It's not necessarily the words themselves - although as I write I may end up contradicting myself here - but the context and tone. Increasingly - or so it seems to this curmudgeonly fart - journalists are lazily using terms to describe natural behaviour which seem designed to sensationalize rather than accurately describe events. Nothing so very new there, I suppose, but are we descending into a news cycle of nothing but sensationalism? I think so.
Let's be honest here; animals do not do things out of malice or vindictiveness. They behave naturally, out of instinct and with purpose. A wolf does not attack a pet dog - to use one of the examples - 'viciously'; it simply attacks what it either perceives as a prey item or as a competitor. To use the adverb'viciously' implies some kind of unnecessary and/or excessive force, an idea which is simply ridiculous.
Even worse is to claim that an animal - in this case, bizarrely, a deer - is 'stealing' something. To do so is more than ludicrous. The animal has no concept of ownership or legal right or wrong. It's simply gathering whatever it is curious about, or what it has identified as a food item. there can be no moral value attached to an animal grabbing something and making off with it. Morals and ethics only apply to our own flawed, occasionally wicked species.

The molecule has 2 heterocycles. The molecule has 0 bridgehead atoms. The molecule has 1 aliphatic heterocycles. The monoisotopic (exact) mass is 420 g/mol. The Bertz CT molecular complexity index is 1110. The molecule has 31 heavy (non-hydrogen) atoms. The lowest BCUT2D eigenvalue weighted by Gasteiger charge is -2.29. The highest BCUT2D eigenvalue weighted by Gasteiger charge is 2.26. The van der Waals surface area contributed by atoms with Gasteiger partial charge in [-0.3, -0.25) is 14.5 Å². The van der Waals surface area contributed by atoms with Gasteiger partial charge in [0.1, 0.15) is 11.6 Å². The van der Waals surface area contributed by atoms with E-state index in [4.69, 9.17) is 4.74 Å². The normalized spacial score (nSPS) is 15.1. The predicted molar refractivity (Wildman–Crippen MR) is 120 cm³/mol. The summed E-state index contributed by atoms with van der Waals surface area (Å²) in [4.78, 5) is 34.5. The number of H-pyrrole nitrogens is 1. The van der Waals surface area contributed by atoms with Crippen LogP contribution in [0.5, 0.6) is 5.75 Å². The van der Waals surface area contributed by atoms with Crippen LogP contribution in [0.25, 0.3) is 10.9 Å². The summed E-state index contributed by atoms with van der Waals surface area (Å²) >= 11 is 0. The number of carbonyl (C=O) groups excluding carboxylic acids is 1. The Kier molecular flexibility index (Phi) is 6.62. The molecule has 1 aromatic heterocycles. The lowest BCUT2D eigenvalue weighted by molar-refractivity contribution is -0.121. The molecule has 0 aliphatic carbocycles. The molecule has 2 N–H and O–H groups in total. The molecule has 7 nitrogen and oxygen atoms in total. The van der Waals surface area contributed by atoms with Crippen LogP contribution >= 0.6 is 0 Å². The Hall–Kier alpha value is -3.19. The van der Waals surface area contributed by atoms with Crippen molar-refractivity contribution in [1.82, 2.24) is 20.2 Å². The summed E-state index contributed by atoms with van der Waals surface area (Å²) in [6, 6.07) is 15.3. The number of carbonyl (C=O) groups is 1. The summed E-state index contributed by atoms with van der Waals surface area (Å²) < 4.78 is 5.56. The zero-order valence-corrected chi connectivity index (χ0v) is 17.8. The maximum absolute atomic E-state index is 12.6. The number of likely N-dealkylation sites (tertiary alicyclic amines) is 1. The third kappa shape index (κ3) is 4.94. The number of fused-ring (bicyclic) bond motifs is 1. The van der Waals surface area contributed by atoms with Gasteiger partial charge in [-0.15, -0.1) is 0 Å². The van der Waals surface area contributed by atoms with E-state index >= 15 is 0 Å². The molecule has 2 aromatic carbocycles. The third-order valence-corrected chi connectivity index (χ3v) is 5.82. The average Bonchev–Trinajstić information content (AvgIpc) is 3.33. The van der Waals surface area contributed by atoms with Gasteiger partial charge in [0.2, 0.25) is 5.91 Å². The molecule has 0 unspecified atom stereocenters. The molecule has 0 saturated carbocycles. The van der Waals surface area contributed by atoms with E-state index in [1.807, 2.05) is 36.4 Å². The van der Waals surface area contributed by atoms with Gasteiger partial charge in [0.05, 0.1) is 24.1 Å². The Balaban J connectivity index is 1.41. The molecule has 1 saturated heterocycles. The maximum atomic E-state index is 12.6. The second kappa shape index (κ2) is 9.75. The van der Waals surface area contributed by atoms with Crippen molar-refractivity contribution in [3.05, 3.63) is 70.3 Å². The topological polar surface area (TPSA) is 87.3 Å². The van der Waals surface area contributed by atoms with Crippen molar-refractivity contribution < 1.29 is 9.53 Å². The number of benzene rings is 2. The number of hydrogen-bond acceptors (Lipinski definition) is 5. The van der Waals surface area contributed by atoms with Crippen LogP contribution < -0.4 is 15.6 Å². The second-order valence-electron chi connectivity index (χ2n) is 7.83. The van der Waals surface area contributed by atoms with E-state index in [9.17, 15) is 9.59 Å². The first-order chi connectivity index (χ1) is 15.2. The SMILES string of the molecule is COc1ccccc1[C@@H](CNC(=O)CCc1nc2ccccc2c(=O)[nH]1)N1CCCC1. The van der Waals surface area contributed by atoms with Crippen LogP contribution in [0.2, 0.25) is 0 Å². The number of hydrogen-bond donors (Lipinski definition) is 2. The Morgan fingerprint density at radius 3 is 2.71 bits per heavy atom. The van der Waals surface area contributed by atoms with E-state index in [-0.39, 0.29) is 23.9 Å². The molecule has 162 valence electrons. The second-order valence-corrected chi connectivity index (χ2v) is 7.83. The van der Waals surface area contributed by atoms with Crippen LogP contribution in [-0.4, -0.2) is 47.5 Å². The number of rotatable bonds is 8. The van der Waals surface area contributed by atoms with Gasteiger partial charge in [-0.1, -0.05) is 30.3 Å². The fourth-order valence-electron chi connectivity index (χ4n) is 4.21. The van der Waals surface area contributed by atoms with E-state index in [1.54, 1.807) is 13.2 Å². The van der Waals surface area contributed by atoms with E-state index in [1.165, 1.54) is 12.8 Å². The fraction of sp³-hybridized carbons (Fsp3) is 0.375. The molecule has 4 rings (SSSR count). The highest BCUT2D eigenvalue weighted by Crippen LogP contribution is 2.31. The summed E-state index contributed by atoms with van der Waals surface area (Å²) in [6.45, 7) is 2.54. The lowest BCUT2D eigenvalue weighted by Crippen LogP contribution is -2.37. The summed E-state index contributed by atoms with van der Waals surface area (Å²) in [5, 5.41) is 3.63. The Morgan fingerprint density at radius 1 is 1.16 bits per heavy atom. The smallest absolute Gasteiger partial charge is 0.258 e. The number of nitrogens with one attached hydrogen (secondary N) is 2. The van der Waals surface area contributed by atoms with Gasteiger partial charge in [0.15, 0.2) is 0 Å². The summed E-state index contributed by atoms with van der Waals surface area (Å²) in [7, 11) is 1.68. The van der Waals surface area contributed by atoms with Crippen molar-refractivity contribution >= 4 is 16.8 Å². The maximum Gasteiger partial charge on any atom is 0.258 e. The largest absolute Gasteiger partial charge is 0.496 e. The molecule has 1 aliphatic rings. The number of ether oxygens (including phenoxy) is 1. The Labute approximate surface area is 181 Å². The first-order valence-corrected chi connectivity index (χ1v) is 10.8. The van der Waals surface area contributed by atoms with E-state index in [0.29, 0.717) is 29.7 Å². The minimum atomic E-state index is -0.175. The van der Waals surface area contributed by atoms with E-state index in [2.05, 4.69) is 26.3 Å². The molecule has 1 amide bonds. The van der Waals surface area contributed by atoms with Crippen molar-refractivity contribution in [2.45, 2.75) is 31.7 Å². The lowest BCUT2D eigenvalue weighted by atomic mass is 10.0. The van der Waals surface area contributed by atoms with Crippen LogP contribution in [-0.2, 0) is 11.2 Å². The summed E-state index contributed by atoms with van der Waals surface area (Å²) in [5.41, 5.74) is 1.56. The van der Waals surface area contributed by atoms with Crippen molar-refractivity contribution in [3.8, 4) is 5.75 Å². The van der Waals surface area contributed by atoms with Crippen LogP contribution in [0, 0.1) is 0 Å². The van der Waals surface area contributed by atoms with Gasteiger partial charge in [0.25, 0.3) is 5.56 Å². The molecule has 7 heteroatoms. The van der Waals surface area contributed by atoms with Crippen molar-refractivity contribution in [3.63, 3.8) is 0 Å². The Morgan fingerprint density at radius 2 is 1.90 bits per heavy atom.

You may think that I'm picking on a very trivial issue, but my underlying point is that when society starts to regard the natural world as if it is somehow doing US wrong simply by being there and behaving instinctively, then society distances itself even further from nature and reality. We begin to unconsciously regard our surroundings - as a society - as a child might do. The modern media has a penchant for taking a teenage girl (the 'whatever' group) point of view of the world's events, and even, increasingly, the natural world. It's dumbing-down to a dangerous level. Anthropomorphizing animal behaviour is something best done by Disney in an entertainment format, and nowhere else.
It's time we grew up and began to one again regard the natural world as something to be respected yet understood on its own terms; for us to allow ourselves to feel wonder at its beauty and show respect for its power and its ruthlessness. Time for us to acknowledge that WE are the anomaly within a natural system that continues whether or not we are there to experience it -and, saints preserve us - judge it.